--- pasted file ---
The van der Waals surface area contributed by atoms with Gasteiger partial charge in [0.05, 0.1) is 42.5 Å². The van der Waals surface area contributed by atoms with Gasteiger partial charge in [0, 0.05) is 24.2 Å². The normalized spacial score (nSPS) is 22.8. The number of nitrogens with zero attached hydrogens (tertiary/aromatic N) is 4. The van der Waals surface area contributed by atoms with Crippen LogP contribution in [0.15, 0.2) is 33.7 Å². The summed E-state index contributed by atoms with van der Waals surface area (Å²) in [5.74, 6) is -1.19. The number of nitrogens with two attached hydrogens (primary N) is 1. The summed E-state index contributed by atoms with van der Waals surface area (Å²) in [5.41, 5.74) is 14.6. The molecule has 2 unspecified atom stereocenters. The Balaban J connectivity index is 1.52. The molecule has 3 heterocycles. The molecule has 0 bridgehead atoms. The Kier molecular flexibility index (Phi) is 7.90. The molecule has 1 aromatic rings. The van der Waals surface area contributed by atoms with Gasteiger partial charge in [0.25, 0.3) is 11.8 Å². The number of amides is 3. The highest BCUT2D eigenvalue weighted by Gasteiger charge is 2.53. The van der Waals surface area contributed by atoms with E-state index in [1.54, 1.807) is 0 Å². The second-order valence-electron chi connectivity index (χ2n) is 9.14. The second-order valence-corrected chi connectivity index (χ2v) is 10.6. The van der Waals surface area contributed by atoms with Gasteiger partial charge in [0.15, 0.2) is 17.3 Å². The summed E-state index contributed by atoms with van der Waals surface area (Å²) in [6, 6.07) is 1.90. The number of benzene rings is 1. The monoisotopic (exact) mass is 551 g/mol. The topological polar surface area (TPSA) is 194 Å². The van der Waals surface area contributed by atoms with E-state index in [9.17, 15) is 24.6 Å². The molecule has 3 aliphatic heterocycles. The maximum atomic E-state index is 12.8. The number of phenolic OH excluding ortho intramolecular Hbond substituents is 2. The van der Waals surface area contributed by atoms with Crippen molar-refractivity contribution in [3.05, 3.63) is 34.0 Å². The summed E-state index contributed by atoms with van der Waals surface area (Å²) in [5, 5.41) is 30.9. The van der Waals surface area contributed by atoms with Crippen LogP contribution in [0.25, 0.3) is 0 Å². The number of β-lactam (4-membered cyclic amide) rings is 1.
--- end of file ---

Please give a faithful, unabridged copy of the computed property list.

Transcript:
The van der Waals surface area contributed by atoms with Gasteiger partial charge in [0.05, 0.1) is 42.5 Å². The van der Waals surface area contributed by atoms with Gasteiger partial charge in [0, 0.05) is 24.2 Å². The normalized spacial score (nSPS) is 22.8. The number of nitrogens with zero attached hydrogens (tertiary/aromatic N) is 4. The van der Waals surface area contributed by atoms with Crippen LogP contribution in [0.15, 0.2) is 33.7 Å². The summed E-state index contributed by atoms with van der Waals surface area (Å²) in [5.74, 6) is -1.19. The number of nitrogens with two attached hydrogens (primary N) is 1. The summed E-state index contributed by atoms with van der Waals surface area (Å²) in [5.41, 5.74) is 14.6. The molecule has 2 unspecified atom stereocenters. The Balaban J connectivity index is 1.52. The molecule has 3 heterocycles. The molecule has 0 bridgehead atoms. The Kier molecular flexibility index (Phi) is 7.90. The molecule has 1 aromatic rings. The van der Waals surface area contributed by atoms with Gasteiger partial charge in [0.25, 0.3) is 11.8 Å². The number of amides is 3. The highest BCUT2D eigenvalue weighted by Gasteiger charge is 2.53. The van der Waals surface area contributed by atoms with E-state index in [1.54, 1.807) is 0 Å². The second-order valence-electron chi connectivity index (χ2n) is 9.14. The second-order valence-corrected chi connectivity index (χ2v) is 10.6. The van der Waals surface area contributed by atoms with Gasteiger partial charge in [0.15, 0.2) is 17.3 Å². The summed E-state index contributed by atoms with van der Waals surface area (Å²) in [6, 6.07) is 1.90. The number of benzene rings is 1. The monoisotopic (exact) mass is 551 g/mol. The topological polar surface area (TPSA) is 194 Å². The van der Waals surface area contributed by atoms with E-state index in [9.17, 15) is 24.6 Å². The molecule has 3 aliphatic heterocycles. The maximum atomic E-state index is 12.8. The number of phenolic OH excluding ortho intramolecular Hbond substituents is 2. The van der Waals surface area contributed by atoms with Crippen molar-refractivity contribution in [3.05, 3.63) is 34.0 Å². The summed E-state index contributed by atoms with van der Waals surface area (Å²) in [5, 5.41) is 30.9. The van der Waals surface area contributed by atoms with Crippen LogP contribution in [0.25, 0.3) is 0 Å². The number of β-lactam (4-membered cyclic amide) rings is 1.